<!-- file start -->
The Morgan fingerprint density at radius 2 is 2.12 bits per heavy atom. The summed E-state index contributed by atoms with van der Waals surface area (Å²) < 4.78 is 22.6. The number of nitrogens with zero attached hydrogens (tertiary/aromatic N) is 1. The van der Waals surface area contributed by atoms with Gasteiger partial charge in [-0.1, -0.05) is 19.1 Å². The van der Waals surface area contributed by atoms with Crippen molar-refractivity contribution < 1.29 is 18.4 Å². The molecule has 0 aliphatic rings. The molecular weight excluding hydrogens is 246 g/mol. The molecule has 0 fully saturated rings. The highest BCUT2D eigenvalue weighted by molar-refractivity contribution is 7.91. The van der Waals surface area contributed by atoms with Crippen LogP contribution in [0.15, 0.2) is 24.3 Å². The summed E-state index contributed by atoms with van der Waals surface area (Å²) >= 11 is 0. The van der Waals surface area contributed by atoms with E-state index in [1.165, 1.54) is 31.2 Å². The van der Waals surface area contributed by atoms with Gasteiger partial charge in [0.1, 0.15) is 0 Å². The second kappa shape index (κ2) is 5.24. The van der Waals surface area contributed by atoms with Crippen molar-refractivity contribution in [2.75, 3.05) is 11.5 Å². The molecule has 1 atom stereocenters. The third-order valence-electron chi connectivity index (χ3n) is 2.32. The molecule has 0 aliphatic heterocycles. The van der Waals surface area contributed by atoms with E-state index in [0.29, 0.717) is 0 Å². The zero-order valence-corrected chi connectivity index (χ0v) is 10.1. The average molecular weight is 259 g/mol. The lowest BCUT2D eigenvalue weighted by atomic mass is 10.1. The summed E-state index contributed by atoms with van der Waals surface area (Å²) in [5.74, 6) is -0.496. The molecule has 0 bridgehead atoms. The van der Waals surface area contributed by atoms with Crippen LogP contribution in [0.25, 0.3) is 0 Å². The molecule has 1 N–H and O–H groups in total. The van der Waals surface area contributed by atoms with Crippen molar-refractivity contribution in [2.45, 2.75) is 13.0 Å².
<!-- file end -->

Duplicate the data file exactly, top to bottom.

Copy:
The Morgan fingerprint density at radius 2 is 2.12 bits per heavy atom. The summed E-state index contributed by atoms with van der Waals surface area (Å²) < 4.78 is 22.6. The number of nitrogens with zero attached hydrogens (tertiary/aromatic N) is 1. The van der Waals surface area contributed by atoms with Gasteiger partial charge in [-0.1, -0.05) is 19.1 Å². The van der Waals surface area contributed by atoms with Crippen molar-refractivity contribution < 1.29 is 18.4 Å². The molecule has 0 aliphatic rings. The molecular weight excluding hydrogens is 246 g/mol. The molecule has 0 fully saturated rings. The highest BCUT2D eigenvalue weighted by molar-refractivity contribution is 7.91. The van der Waals surface area contributed by atoms with Crippen LogP contribution in [0.15, 0.2) is 24.3 Å². The summed E-state index contributed by atoms with van der Waals surface area (Å²) >= 11 is 0. The van der Waals surface area contributed by atoms with E-state index in [1.165, 1.54) is 31.2 Å². The van der Waals surface area contributed by atoms with Gasteiger partial charge in [0.1, 0.15) is 0 Å². The second kappa shape index (κ2) is 5.24. The van der Waals surface area contributed by atoms with Crippen molar-refractivity contribution in [2.75, 3.05) is 11.5 Å². The molecule has 1 atom stereocenters. The third-order valence-electron chi connectivity index (χ3n) is 2.32. The molecule has 0 aliphatic heterocycles. The van der Waals surface area contributed by atoms with E-state index in [0.29, 0.717) is 0 Å². The zero-order valence-corrected chi connectivity index (χ0v) is 10.1. The average molecular weight is 259 g/mol. The lowest BCUT2D eigenvalue weighted by atomic mass is 10.1. The summed E-state index contributed by atoms with van der Waals surface area (Å²) in [5.74, 6) is -0.496. The molecule has 0 bridgehead atoms. The van der Waals surface area contributed by atoms with Crippen LogP contribution in [0.25, 0.3) is 0 Å². The molecule has 1 N–H and O–H groups in total. The van der Waals surface area contributed by atoms with Crippen molar-refractivity contribution in [2.45, 2.75) is 13.0 Å².